“PHANTOM OF THE OPERA (1925)” – Organist Superstar Cameron Carpenter Accompanies Silent Classic at Davies Symphony Hall, Sunday Night, October 30th

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Sean Martinfield
Sentinel Editor and Publisher
Photo by Lynn Imanaka

Celebrate Halloween with the 1925 classic silent film, THE PHANTOM OF THE OPERA, starring Lon Chaney and Mary Philbin on Friday, October 30th at 8:00 p.m. in Davies Symphony Hall. The RUFFATTI ORGAN is the largest concert hall organ in North America and celebrates its 25th anniversary this season. This amazing instrument was hand crafted in Padua, Italy and installed in Davies Symphony Hall in time for the 1983-84 season. This customized concert pipe organ boasts 8,264 pipes ranging in size from a ballpoint pen to over 32 feet tall with a façade measuring 1600 square feet. Those not visible in the façade are housed in a three-story structure built behind the auditorium wall.

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Beethoven looking on. Is it judgement?
Erik, The Phantom (Lon Chaney) and Cameron Carpenter

CAMERON CARPENTER studied composition and organ performance at the North Carolina School of the Arts and at Juilliard, where he received his Master of Music in 2006. Known as a pioneer in the field of organ performance, Carpenter was the first organist ever nominated for a Grammy award for a solo record, and is a prolific writer and arranger for his instrument, including an arrangement of the complete Symphony No. 5 by Mahler. Carpenter also frequently works outside the classical genre, performing with pop singers including Vinicio Capossela and Bishi, and expanding the organ repertoire into the worlds of film and animé music. Carpenter, drawing from his varied repertoire and tailoring a program specifically to Davies Symphony Hall’s Ruffatti organ, will perform a mini-recital prior to improvising a live accompaniment to the screening of Phantom of the Opera.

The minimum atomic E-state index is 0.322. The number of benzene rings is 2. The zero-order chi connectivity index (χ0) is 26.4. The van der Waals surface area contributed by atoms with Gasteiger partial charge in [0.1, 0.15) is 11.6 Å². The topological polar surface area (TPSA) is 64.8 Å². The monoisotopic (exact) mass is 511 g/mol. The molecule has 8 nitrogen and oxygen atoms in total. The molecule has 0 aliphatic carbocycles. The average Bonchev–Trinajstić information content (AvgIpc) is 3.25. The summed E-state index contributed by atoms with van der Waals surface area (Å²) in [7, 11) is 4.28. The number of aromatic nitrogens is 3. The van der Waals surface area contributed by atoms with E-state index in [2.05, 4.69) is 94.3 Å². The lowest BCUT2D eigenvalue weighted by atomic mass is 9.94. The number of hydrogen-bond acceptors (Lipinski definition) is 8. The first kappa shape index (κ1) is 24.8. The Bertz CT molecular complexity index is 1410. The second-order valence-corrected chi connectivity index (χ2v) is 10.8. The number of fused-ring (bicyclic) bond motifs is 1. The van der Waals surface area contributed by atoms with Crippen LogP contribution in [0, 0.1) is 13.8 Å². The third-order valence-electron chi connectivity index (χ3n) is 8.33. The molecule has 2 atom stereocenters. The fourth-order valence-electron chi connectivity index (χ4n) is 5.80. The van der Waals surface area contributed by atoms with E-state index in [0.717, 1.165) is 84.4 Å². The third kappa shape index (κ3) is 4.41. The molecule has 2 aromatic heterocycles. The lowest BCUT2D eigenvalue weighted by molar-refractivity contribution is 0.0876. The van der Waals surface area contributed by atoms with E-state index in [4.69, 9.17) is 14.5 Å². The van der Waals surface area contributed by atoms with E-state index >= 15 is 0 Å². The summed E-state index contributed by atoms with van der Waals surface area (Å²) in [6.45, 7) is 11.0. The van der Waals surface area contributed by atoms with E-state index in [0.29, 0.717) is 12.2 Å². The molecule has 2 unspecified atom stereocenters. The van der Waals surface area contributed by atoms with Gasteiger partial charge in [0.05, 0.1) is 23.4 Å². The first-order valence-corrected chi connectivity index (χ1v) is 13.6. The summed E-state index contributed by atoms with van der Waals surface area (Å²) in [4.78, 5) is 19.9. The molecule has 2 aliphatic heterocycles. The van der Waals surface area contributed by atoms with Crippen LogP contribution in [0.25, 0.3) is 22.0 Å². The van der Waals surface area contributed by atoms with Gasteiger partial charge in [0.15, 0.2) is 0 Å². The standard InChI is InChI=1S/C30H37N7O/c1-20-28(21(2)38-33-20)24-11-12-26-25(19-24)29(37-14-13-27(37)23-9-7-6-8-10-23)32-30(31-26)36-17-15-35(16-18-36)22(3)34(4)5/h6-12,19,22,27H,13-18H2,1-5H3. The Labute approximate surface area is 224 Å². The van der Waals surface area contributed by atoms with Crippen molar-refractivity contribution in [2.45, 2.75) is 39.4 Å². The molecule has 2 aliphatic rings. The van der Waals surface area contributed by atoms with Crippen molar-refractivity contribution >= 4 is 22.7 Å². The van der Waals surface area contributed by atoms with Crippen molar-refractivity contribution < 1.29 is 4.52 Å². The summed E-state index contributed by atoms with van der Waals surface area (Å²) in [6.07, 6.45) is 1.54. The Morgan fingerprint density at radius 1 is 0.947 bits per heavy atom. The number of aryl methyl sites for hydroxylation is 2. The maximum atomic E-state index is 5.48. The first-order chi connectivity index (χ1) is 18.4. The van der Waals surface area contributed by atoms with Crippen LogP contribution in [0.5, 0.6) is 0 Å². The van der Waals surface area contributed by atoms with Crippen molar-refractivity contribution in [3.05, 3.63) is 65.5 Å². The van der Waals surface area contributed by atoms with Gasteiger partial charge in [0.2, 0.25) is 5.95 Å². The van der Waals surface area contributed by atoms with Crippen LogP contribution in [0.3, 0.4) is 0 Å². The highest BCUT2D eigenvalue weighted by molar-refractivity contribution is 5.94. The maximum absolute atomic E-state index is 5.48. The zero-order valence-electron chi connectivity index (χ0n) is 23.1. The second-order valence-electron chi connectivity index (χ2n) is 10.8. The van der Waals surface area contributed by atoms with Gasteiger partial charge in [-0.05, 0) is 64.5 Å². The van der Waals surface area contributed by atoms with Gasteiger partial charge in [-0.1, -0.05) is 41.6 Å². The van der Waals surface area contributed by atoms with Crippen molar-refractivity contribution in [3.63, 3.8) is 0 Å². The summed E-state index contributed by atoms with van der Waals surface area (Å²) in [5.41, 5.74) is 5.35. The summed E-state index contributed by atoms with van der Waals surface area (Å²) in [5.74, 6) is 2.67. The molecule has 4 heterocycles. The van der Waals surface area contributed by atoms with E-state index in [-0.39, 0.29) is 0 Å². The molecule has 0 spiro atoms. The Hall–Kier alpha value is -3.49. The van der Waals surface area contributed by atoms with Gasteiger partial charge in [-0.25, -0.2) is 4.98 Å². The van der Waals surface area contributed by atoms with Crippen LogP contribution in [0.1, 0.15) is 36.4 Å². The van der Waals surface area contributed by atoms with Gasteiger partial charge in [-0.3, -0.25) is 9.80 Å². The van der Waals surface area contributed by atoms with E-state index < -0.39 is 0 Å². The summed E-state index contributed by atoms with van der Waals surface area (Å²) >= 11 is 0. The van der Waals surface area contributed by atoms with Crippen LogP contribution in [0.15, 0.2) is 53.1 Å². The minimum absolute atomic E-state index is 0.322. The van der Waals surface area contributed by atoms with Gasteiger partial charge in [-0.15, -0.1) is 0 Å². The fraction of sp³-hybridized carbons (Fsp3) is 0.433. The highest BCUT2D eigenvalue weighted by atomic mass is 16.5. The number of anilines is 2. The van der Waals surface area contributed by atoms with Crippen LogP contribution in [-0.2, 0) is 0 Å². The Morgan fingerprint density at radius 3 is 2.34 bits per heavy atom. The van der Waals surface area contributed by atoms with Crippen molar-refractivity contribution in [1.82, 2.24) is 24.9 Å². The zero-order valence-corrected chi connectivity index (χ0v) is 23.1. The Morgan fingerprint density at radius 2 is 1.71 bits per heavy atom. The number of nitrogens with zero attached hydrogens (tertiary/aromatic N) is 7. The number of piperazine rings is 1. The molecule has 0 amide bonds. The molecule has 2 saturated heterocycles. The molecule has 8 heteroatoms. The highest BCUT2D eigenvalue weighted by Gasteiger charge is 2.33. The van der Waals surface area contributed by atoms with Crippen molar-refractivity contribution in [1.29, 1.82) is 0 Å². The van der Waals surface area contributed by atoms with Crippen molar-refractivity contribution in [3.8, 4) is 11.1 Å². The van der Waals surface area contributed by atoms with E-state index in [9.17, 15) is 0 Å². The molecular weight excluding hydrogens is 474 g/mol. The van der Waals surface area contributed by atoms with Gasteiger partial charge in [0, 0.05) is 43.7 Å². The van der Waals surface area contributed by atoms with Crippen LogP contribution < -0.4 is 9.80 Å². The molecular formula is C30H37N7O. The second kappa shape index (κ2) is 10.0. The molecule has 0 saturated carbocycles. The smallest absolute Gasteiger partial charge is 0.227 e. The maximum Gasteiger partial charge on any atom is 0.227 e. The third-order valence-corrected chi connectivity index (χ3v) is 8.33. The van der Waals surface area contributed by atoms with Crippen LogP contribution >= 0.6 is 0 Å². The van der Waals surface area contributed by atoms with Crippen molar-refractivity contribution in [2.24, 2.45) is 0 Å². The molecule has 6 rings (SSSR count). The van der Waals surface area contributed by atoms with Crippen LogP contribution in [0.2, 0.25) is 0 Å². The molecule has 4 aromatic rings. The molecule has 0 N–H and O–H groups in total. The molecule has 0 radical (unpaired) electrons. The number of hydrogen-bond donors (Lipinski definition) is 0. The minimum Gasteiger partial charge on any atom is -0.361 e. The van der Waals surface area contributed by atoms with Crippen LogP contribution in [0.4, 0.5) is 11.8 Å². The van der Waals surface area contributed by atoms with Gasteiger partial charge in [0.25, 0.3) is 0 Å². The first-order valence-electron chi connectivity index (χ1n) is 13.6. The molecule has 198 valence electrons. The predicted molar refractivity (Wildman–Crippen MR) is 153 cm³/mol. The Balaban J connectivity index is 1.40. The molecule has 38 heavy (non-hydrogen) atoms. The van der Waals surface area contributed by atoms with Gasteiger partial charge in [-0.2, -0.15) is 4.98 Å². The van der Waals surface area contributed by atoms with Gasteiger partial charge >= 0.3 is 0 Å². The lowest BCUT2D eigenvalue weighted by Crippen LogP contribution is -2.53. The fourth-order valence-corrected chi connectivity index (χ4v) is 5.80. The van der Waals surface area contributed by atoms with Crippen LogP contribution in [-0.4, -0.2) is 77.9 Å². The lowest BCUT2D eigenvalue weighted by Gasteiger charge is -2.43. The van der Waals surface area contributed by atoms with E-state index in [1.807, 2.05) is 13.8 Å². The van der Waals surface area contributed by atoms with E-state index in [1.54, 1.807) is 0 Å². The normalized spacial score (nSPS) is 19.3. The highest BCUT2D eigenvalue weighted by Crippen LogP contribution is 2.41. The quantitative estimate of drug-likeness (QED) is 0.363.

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MARY PHILBIN (Christine) and NORMAN KERRY (Raoul)

There are actually five versions of The Phantom of the Opera. Not one of them has exactly the same sequences, score (if any), title cards, or cast of characters. If screened side-by-side, it would appear that even the actors might be hard pressed to fully answer the question, “What’s my motivation for being in the room?” The first screening, the “preview version”, took place in one of Sid Grauman’s Los Angeles theaters on January 7th, 1925. Whatever the musical accompaniment consisted of was attributed to composer Joseph Carl Breil who had supplied D.W. Griffith with scores for Birth of A Nation (1915) and Intolerance (1916). Comments from the viewers shocked producer Carl Laemmle into ponying-up for re-takes and additional footage. The director, Rupert Julian – incompetent at best – was replaced by Edward Sedgwick, a veteran of the Mack Sennett Comedies Corporation. Sedgwick developed more subplots and created a climactic chase scene for Lon Chaney – as Erik, “The Phantom” – attempting to escape from the huge angry mob in a horse-drawn carriage that even sped past the Notre Dame set from Chaney’s earlier success, The Hunchback of Notre Dame. Racing through extra shooting and then racing through its cut and paste job in the editing room, the finished product was then raced up to The City for one of those “only in San Francisco” events – a World Premiere – April 26th, 1925 – at none other than the Curran Theatre.

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PHANTOM OF THE OPERA, World Premiere
San Francisco, 26 April 1925, at the Curran Theatre

The Dramatis Personae:
Lon Chaney – Erik, “the Phantom”
Mary Philbin – Christine Daaé
Norman Kerry – Raoul de Chagny
Arthur Edmund Carewe – Ledoux
Virginia Pearson – Carlotta’s mother
Mary Fabian – Carlotta
Gibson Gowland – Simon Buquet
Bernard Siegel – Joseph Buquet
Snitz Edwards – Florine Papillon
John Sainpolis – Phillippe de Chagny
Olive Ann Alcorn – La Sorelli
Anton Vaverka – Prompter
William Tyroler – Orchestra Leader
George B. Williams – M. Richard
Bruce Covington – M. Moncharmin
Cesare Gravina – Retiring Manager
Prima Ballerina – Rebecca (Carla) Laemmle

Click here to order tickets on-line: PHANTOM OF THE OPERA

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